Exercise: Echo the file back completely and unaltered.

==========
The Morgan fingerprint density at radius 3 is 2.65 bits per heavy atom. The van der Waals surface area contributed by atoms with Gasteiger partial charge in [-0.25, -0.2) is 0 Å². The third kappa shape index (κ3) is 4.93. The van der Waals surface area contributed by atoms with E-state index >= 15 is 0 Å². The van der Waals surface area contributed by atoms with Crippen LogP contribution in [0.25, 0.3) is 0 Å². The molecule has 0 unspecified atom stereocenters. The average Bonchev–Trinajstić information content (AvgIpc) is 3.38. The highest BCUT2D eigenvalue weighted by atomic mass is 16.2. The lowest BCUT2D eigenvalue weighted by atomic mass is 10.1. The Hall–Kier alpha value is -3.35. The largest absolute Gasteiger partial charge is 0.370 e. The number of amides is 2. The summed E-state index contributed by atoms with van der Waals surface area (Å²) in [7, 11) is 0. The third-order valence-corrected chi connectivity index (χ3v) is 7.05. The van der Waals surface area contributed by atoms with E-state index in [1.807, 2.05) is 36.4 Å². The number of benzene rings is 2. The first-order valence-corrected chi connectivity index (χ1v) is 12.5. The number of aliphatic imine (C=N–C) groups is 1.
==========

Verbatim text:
The Morgan fingerprint density at radius 3 is 2.65 bits per heavy atom. The van der Waals surface area contributed by atoms with Gasteiger partial charge in [-0.25, -0.2) is 0 Å². The third kappa shape index (κ3) is 4.93. The van der Waals surface area contributed by atoms with E-state index >= 15 is 0 Å². The van der Waals surface area contributed by atoms with Crippen LogP contribution in [0.25, 0.3) is 0 Å². The molecule has 0 unspecified atom stereocenters. The average Bonchev–Trinajstić information content (AvgIpc) is 3.38. The highest BCUT2D eigenvalue weighted by atomic mass is 16.2. The lowest BCUT2D eigenvalue weighted by atomic mass is 10.1. The Hall–Kier alpha value is -3.35. The largest absolute Gasteiger partial charge is 0.370 e. The number of amides is 2. The summed E-state index contributed by atoms with van der Waals surface area (Å²) in [7, 11) is 0. The third-order valence-corrected chi connectivity index (χ3v) is 7.05. The van der Waals surface area contributed by atoms with E-state index in [1.807, 2.05) is 36.4 Å². The number of benzene rings is 2. The first-order valence-corrected chi connectivity index (χ1v) is 12.5. The number of aliphatic imine (C=N–C) groups is 1.